Did you know that 6 million people are currently living with Alzheimer’s disease in the U.S.? 80,000 of those adults are Connecticut residents, and 11 million friends and family provide unpaid care for the victims of this degenerative cognitive disease which currently has no cure.
“Alzheimer’s disease is the most common neurodegenerative disease among the older population. In fact, it is in the top five leading causes of death among older adults in the U.S. and the most common type of dementia,” said Prof. Rui Liu, an assistant professor in the College of Health Professions at Sacred Heart University.
Liu is in her second year of teaching at Sacred Heart following her Master’s in public health (MPH), PhD in epidemiology and post-doctoral fellowship in aging and neuro-epidemiology. She has recently expanded her focus from Parkinson’s disease to include Alzheimer’s disease.
Liu invited a guest speaker from the Alzheimer’s Association to speak to her class last year, which was met with great interest from the students, especially from those with friends and family who are living with Alzheimer’s. Liu was then connected with Cheryl Podob, a developmental manager for the Alzheimer’s Association, with the goal of pursuing a partnership outside of the classroom.
“Finding a cure for Alzheimer’s is very important to me,” said Podob. “My grandmother and sister passed away from Alzheimer’s, my uncle passed from Lewy Body dementia and I currently have friends whose parents are suffering with Alzheimer’s.”
Liu and Podob partnered with the Office of Volunteer Programs and Service Learning (VPSL) to co-sponsor Sacred Heart’s first Walk to End Alzheimer’s this fall. Walks take place in more than 600 communities every year and are the world’s largest fundraisers for Alzheimer’s care.
“Every penny that we raised goes directly to the association to raise awareness and funds for Alzheimer’s research, patient care and support,” said Liu.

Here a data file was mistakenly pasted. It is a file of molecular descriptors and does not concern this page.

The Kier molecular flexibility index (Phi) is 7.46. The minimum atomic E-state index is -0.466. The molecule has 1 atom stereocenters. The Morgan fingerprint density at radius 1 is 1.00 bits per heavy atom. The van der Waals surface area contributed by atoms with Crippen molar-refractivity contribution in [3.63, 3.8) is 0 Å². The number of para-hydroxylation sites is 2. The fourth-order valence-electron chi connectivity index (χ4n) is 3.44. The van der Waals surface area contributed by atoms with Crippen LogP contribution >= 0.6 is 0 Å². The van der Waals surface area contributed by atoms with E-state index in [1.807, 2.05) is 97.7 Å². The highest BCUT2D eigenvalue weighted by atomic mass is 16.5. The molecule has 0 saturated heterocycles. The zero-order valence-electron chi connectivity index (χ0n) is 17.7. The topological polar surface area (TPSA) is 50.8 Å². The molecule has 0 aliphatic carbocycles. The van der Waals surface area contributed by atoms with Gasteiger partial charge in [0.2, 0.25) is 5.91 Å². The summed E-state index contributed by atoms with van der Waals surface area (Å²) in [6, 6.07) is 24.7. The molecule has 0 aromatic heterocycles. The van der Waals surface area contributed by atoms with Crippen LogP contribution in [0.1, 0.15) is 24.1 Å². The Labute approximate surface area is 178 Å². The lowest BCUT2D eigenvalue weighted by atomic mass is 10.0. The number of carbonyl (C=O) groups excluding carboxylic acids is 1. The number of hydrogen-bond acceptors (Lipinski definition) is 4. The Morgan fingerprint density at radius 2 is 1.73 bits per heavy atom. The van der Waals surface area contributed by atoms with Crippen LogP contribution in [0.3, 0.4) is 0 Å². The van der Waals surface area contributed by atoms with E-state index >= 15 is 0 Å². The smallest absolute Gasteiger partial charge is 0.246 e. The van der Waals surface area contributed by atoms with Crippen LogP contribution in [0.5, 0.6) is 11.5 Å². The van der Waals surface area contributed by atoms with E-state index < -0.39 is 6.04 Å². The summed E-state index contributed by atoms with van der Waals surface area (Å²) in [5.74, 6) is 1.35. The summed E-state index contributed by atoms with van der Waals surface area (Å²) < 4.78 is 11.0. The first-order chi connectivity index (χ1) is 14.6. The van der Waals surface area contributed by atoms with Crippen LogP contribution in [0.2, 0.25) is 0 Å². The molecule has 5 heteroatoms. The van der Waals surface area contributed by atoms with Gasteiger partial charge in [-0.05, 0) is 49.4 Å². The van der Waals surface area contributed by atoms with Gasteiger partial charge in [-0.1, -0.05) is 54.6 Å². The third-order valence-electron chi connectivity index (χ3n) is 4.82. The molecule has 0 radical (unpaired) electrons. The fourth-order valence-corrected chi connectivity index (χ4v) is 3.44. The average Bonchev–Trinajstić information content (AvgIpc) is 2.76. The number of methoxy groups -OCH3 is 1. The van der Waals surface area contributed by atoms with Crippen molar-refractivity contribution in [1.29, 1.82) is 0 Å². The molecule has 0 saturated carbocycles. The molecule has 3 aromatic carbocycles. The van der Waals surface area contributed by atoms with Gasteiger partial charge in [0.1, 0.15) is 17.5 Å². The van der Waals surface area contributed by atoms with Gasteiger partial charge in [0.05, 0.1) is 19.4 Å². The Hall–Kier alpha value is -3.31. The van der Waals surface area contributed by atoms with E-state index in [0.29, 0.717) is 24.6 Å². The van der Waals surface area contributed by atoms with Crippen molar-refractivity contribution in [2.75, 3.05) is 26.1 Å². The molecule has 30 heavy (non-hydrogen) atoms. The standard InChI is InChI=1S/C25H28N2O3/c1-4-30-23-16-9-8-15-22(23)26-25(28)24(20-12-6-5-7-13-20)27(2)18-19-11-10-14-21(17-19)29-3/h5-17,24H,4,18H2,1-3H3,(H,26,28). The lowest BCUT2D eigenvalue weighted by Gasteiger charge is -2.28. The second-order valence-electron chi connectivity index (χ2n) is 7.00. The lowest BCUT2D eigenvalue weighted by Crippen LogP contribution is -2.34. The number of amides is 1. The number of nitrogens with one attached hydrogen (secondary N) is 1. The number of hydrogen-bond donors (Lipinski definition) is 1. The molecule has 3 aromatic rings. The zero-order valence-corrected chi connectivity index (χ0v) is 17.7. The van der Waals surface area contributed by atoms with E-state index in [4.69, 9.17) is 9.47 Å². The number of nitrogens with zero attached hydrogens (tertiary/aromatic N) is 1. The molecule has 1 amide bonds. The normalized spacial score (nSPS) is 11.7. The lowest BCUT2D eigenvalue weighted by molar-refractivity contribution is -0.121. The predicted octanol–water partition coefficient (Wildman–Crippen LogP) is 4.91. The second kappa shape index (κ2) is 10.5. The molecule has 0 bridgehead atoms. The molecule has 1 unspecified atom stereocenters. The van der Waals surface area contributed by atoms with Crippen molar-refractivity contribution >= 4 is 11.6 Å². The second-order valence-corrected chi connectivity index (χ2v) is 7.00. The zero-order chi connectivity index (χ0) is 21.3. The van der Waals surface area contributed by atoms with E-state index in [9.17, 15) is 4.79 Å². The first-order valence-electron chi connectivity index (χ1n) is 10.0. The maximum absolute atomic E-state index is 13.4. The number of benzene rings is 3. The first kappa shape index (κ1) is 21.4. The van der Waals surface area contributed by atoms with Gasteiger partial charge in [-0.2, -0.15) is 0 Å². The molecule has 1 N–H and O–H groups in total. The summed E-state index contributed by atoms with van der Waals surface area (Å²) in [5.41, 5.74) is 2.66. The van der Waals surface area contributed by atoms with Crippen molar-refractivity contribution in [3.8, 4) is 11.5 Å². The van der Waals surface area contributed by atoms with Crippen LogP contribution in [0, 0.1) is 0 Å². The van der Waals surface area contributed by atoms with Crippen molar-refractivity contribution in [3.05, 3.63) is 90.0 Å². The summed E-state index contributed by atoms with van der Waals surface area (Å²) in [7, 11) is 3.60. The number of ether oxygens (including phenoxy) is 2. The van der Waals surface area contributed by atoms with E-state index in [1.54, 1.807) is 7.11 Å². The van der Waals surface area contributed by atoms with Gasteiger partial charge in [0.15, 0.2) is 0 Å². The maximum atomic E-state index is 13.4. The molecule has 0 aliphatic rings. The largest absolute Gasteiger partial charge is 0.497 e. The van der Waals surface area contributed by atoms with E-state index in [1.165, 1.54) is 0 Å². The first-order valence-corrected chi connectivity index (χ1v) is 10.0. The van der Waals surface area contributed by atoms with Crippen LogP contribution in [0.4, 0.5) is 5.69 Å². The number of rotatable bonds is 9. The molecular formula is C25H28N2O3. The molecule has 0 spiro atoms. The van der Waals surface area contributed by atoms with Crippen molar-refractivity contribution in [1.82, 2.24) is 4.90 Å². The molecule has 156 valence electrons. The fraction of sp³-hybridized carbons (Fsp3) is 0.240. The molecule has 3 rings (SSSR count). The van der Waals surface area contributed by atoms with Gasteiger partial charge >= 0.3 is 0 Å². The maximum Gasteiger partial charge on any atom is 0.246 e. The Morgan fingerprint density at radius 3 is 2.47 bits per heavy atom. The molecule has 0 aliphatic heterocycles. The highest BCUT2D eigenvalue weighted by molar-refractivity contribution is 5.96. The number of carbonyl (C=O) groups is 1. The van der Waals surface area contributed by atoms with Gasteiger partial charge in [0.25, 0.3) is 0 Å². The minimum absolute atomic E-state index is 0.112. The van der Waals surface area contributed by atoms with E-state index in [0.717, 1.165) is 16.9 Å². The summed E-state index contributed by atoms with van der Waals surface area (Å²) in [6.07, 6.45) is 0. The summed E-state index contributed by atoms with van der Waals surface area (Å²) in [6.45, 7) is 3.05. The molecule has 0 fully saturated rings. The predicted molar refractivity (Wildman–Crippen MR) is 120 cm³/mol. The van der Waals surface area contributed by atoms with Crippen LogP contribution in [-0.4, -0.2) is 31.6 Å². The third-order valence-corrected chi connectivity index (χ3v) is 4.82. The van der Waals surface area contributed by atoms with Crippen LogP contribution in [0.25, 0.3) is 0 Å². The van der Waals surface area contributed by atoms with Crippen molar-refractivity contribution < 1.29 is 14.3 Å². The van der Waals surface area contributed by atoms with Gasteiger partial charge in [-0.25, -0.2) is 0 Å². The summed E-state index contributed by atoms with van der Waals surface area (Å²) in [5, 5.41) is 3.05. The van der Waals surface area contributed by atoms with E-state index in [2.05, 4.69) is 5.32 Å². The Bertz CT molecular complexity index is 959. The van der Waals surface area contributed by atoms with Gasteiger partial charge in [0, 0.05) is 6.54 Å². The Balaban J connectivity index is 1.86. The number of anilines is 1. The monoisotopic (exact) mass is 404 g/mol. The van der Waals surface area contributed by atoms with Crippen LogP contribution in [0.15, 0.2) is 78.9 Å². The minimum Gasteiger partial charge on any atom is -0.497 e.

“This event not only allowed the SHU community to gather in memory of those who lost loved ones to this disease or who are currently struggling with it, but also share hope for a cure for the future,” said Annie Wendel, director of VPSL.
The Walk to End Alzheimer’s took place on Oct. 22 at 10 a.m. in front of the Chapel of the Holy Spirit. Athletic teams, clubs and organizations, faculty and members of the SHU community were able to register a team for the event and raise money leading up to the walk.
While the primary function of the event was to walk around the quad, there were several other parts to the event, starting with the Promise Garden.
“Participants are asked to choose a promise flower. [They] picked out a color that represented their reason for the walk,” said Liu.
Blue represented someone who is currently living with Alzheimer’s disease. Orange was for supporters or advocates for the disease. Purple meant you were walking for a loved one currently living with Alzheimer’s. Yellow was representative of caregivers for those affected by Alzheimer’s. And white was for children, symbolizing their hope for a future without Alzheimer’s.
The team that raised the most money, “Family and Friends of David Leach,” was invited up to cut the ribbon and commence the walk. Also in appearance were Big Red and the cheerleading team to cheer on participants as they did their laps, salsa instructors to keep the energy up and members from the student choir to sing the national anthem.
As participants completed a lap, they gained a bead to put on their purple string, purple being the designated color for Alzheimer’s disease. At the time of registration, participants were given sidewalk chalk to write messages on the concrete in front of the Chapel as well.
Contributions were made even after the event, bringing the total to over $8,000 from roughly 230 participants.
“Most importantly, though, we were able to support those faculty and staff on campus who are affected and touched by this disease,” said Podob. “So many people came up to us after the walk and thanked us for being there and supporting them.”
VPSL has already committed to supporting next year’s event and hopes to involve even more alumni.
“This time around, we’re thinking of planning it earlier and also looking to involve more students in the planning process,” said Liu.
Although the walk for this semester has passed, anyone is still welcome to donate to the original fundraiser here: https://act.alz.org/site/TR?company_id=234195&fr_id=15454&pg=company&pw_id=14568 .
The Alzheimer’s Association is the #1 non-profit organization in the U.S. which funds its own research. In addition to donating money towards the association, those interested can also register to see if they qualify to participate in a clinical trial that may advance Alzheimer’s research. You can find out more by calling 800-272-3900, emailing TrialMatch@alz.org, or visiting https://www.alz.org/alzheimers-dementia/research_progress/clinical-trials/trialmatch
“There are many ways to get involved and to volunteer. You can join a planning committee, become a community educator or be an advocate,” said Podob. “If you are interested in volunteering, there is something for everyone.”